Before I left for Tanzania, I was fighting a battle against negative self talk that I needed to overcome. The idea that I could leave that behind, amongst other aspects of my life that were not serving me a positive purpose, at the top of that mountain could not have been a stronger motivator. We all wrote our mantras on water bottles, to provide a reminder that words can be powerful during challenging experiences, and I’m so glad I had this to constantly remind myself to “prove me wrong.”

I wanted to believe that I was 1000 times stronger than I once thought I was, both physically and mentally, and that I would get as high up as my body would allow me. Although this became harder the higher the altitude, I know that my why is what pushed me to summit to the top. There were times when I didn’t believe it, and the negative self-talk would creep itself back in throughout summit night, but without the support of the inspiring individuals I walked up with providing me words of wisdom and encouragement when I needed it the most, I wouldn’t have summited.

I am forever grateful for the connections I made with people on the mountain, for showing each other vulnerability and honesty gave me a sense of belonging I had never experienced before. As we stood together on the morning of New Years Day, watching the sunrise from 3720m into the clouds, I knew that everything that I once allowed to bother me suddenly didn’t feel so important anymore. I had this new family that I was experiencing the hardest yet most rewarding days of my life, and I didn’t want to have it any other way. Mount Kilimanjaro is my proudest achievement to date, and I will be keeping the memories and the journey itself very dear to my heart, but most importantly I thank the mountain and my rafikis that helped to begin healing the wounds I had been trying to recover from for a very long time.

Recount one of your favourite days from beginning to end…

Trying to narrow down a favourite day on the trip is almost impossible, however, if I were to pick a day that stands out the most to me, it would definitely be the second day of safari. Waking up to the most beautiful view at Highview Hotel, we departed early to drive into Ngorongoro Conservation Area for a huge day of animal sightseeing and getting to see the spectacular Ngorongoro Crater. As this was around the middle of the trip, the connections and friendships that had formed made every moment filled with laughs and unforgettable memories.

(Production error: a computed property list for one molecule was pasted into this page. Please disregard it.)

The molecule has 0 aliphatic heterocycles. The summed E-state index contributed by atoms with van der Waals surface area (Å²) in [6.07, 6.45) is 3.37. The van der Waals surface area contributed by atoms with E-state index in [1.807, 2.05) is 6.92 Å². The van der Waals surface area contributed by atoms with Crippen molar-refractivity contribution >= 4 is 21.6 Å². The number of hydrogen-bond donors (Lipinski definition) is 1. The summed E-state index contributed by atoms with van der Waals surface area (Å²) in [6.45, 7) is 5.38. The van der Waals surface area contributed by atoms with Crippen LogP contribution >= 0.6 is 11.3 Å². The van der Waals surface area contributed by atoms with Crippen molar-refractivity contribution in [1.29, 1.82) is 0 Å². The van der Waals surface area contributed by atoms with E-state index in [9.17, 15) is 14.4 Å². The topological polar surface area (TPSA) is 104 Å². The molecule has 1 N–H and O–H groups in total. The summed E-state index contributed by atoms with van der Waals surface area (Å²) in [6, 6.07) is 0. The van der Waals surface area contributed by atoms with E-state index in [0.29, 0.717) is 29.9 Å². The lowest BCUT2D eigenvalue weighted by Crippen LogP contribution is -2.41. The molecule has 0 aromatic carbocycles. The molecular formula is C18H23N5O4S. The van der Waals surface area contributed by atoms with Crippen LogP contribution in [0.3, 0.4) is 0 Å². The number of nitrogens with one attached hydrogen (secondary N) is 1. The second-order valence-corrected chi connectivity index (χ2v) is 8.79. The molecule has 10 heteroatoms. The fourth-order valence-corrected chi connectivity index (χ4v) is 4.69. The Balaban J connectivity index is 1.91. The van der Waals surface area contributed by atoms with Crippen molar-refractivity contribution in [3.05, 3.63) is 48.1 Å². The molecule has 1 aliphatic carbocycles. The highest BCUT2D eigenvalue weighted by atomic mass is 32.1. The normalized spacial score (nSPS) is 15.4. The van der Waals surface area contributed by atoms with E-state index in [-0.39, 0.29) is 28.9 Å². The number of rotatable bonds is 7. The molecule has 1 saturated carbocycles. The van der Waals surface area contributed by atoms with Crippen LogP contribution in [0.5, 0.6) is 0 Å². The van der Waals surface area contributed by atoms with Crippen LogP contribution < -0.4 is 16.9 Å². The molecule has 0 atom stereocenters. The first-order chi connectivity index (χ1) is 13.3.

The group I spent the day with in our Land Rover, driving into the crater itself to witness all of the wildlife, just made the day even more enjoyable and full of positivity and fun. Holding on extra tight to the sides of the car as we drove over bumps and around bends became a challenging game for us, as we also attempted to capture the amazing animals along the way. Hippos, Zebras, Giraffes, Warthogs and even a couple of Lionesses were just some of the animals we were lucky enough to see, and it felt like a scene right out of ‘The Lion King.’

Not thinking the day could get any better, after lunch we drove into a Masaai village within the conservation area to visit a kindergarten and play some games with the children. I can’t even begin to describe the wholesome feeling I had, capturing photos of the group interacting with the children as they played soccer in the rain, with a rainbow shining over us all in the near distance. I knew in that moment that it’s the little things in life that can often make us feel the most content and happy, and these kids were the perfect example to teach me such a valuable lesson.